The chief executive and the police chief in Anaconda say citizens are rightfully concerned that a man accused of fatally stabbing his grandmother in 2017 is back in the community, and they’re frustrated because there’s nothing they can do.
“The community is absolutely in an uproar about it,” Bill Everett, chief executive in Anaconda-Deer Lodge County, said Monday.
State officials say they can’t lawfully comment on anyone who has been civilly committed to the Montana State Hospital in Warm Springs, or even confirm they were there. But they only release people when doctors have determined they are not a danger to themselves or others, and when that conclusion has been reached, they are bound by law to discharge them.
Everett says many residents have called and others have stopped by his office since it became publicly known last week that Tyler Daniel Smith had been released and is living in Anaconda again.
Vicki Smith, 64, was stabbed to death at her residence in Anaconda on May 22, 2017. Tyler Smith, who was 21 at the time, was arrested soon after the stabbing and charged with deliberate homicide.
But defense attorneys for Smith sought a mental health evaluation of their client and one was completed in November 2017. Its findings were not made public but pursuant to a judge’s order, Anaconda-Deer Lodge County Attorney Ben Krakowka had to drop the criminal complaint and pursue commitment through the Montana Department of Public Health and Human Services, or DPHHS.
Once the case was turned over to the state health agency, he said in a written statement last Wednesday, it “was the only entity that had any control over the continued placement of the defendant to ensure the safety of the community.”
“Apparently, they have made the decision to release him,” Krakowka said in the statement. “I strongly disagree with their assessment of his dangerousness and their decision to allow him back in the community."
Everett and Police Chief Tim Barkell said Monday that Smith is now living in a house two blocks from an elementary school and a middle school. Barkell said his department has not received any recent criminal complaints about Smith but added that city residents are very concerned.
Everett and Barkell also say another man who has been committed to the Montana State Hospital in nearby Warm Springs at least a dozen times was just released on Friday and was back in the community.
Everett, on advice from a county attorney, said he could not identify the man but said he had a violent criminal past. Barkell said the man led police on a high-speed chase exceeding 100 miles per hour sometime in the 1990s and he was later accused of assaulting staff members at the state hospital.
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In the first case, Barkell said, “they found him not competent and they ended up dropping the charges and he went to the state hospital and then was released within several months.”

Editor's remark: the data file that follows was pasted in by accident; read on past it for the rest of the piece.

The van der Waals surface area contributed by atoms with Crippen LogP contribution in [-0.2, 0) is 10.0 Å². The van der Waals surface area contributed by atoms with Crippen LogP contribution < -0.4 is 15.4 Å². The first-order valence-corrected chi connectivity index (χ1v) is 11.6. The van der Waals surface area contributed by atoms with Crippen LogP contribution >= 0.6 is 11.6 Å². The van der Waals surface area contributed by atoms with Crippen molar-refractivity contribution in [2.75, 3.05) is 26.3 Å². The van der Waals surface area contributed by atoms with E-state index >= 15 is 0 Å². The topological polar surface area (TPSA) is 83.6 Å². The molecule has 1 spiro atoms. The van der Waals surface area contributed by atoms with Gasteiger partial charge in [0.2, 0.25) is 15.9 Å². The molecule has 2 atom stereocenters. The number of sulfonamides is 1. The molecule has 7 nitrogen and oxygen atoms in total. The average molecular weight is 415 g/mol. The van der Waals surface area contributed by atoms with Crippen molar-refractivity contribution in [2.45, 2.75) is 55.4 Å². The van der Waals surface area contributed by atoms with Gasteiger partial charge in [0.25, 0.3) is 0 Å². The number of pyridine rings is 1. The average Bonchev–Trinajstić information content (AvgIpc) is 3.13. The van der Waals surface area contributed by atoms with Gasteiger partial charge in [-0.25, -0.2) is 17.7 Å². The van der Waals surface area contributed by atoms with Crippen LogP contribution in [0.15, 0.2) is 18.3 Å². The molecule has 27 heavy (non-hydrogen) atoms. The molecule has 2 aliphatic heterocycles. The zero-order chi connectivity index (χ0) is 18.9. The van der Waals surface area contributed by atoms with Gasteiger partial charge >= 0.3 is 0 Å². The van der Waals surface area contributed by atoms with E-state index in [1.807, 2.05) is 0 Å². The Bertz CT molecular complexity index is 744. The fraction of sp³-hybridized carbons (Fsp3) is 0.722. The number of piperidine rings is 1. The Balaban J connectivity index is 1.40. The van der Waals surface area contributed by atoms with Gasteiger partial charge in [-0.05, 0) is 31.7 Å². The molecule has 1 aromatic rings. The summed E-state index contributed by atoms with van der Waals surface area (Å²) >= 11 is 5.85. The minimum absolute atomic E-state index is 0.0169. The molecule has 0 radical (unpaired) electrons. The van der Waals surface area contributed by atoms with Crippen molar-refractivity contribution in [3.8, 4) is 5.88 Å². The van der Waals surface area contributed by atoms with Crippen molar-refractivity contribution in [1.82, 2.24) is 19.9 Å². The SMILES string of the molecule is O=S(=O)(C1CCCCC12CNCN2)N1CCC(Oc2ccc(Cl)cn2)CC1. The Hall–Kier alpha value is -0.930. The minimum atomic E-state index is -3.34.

He wasn’t sure what happened in the other case but knows he is now back in Anaconda.
“He is a big man and there are a lot of people who are afraid of him,” Barkell said.
DPHHS spokesman Jon Ebelt said last week that due to confidentiality, the agency “can’t provide information about MSH patients — past or current.” MHS stands for Montana State Hospital.
He sent a follow-up email saying MSH designs treatment planning around the individual needs of each patient, including medical and mental health treatment and personal life skills training. Once a patient is discharged from MSH, treatment plans continue to the next level of care specific to each patient, the email said.
“Once MSH medical staff determine it is safe for a civilly committed patient to be released — meaning they are no longer a danger to themselves or others through extensive mental health treatment, then they are released,” the email said.
Jorge Quintana, an attorney for DPHHS, reiterated those points during a conference call with The Montana Standard on Monday, as did Zoe Barnard, the agency’s addictive and mental disorders administrator.
She said the agency “walks a tightrope” because on one hand, the Montana State Hospital is obligated by law to provide the “least restrictive care” allowable in regards to a person’s mental condition.
On the other hand, once doctors determine someone is not a danger to himself or others, officials are required by law to discharge him, Barnard said. It’s a matter of civil liberties then, she said.
In some cases where people have been in and out of MSH repeatedly, they are discharged because medications make them not a danger, Barnard said. But former patients don’t always stick to medications and treatment plans, so they end up at MSH again.
Everett said the bottom line for Anaconda is that “there are people here who do not have the mental capacity to be in the community,” and something must be changed to address that.